We may be adults, but let's be honest, we all still love our toys here, be it Lego sets, figurines, or plushies. If you're looking to have the finest of geek loot without spending a fortune, there are a few services around that will deliver a box of nerd each month, for $20 or less.
For $20 a month, Nerdblock will send you a box crammed with a geeky shirt and various interesting toys. Even though it launched just this year, it already has partners such as Marvel, Adventure Time and Star Wars providing the swag. All you need to do is set up your subscription, which you can cancel at any time.
Pleygo is perhaps best suited to those who enjoy Lego projects but don't have room for their hobby. Starting at $15 per month for smaller Lego sets (the most expensive being $39 for massive 5400-brick sets), this rental service will send you assorted projects for you to make.
It works a little like Netflix: You can borrow a set and build it, and return it when you're ready to. Although you can have only one set at a time, there's no limit to the number of sets you can go through in a month. And you can create a wish list to pick and choose the sets you want next. Lost a piece? No biggie—Pleygo won't charge you extra. The only downside? You don't get to keep your masterpiece (unless you're happy to pay the suggested retail price, that is).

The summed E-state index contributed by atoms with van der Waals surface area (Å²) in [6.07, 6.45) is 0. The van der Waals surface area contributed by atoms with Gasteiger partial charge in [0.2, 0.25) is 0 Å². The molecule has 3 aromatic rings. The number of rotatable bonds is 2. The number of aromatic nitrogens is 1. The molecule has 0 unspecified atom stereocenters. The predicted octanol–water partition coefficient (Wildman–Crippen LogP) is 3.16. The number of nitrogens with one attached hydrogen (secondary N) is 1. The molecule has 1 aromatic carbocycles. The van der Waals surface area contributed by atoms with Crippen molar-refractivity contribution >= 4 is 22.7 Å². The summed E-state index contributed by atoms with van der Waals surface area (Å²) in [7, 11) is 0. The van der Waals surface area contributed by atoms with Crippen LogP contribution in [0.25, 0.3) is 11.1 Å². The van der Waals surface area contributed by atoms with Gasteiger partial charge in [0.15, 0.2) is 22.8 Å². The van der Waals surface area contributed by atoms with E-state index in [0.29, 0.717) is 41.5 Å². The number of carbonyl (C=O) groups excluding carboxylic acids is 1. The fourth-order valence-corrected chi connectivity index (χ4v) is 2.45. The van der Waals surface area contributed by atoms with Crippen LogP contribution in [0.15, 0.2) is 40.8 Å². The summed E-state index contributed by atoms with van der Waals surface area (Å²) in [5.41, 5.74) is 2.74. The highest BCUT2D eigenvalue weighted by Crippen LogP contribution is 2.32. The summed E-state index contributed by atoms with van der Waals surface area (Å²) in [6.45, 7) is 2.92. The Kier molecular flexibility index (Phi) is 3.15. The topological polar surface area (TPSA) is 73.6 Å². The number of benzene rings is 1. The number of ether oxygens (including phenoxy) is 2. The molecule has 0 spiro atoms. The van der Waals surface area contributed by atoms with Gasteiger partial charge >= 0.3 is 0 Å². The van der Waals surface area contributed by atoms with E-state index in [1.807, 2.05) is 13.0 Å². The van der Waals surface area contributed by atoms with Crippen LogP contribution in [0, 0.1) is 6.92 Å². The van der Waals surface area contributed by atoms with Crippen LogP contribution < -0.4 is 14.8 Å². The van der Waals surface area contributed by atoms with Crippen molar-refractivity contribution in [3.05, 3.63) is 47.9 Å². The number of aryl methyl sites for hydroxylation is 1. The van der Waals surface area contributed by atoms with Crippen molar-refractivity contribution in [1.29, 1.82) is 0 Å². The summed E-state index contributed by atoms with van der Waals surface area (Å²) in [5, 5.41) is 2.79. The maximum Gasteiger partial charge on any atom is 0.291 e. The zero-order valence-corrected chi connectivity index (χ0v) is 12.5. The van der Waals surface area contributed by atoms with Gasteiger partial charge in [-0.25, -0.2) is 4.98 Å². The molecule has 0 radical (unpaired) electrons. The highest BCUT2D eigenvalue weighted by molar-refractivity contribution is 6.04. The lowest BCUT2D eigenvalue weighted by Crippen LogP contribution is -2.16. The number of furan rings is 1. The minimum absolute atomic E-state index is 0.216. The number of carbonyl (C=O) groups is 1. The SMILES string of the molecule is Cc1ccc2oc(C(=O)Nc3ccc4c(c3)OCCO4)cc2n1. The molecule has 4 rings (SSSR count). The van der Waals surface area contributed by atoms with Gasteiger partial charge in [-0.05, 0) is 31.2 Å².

If you're a geek gamer, LootCrate ($13 per month) is the service for you. Each box gives you a monthly selection of items such as Pez dispensers, themed air fresheners, DVDs, Star Wars earbuds, and other endless accessories. Each month's box has a distinct theme, too—for instance, this month's theme is "cake," so expect some sweet goodies (get it?). And you have a chance to win a "Mega Crate" too, meaning even more loot.
With so many tempting offers, which one would you pick? Personally, anything that can see the importance of Adventure Time in one's life gets my money, but the story behind the Pleygo box is also very sweet. Decisions!
This story, "Get geek swag delivered to your door with these three services" was originally published by TechHive.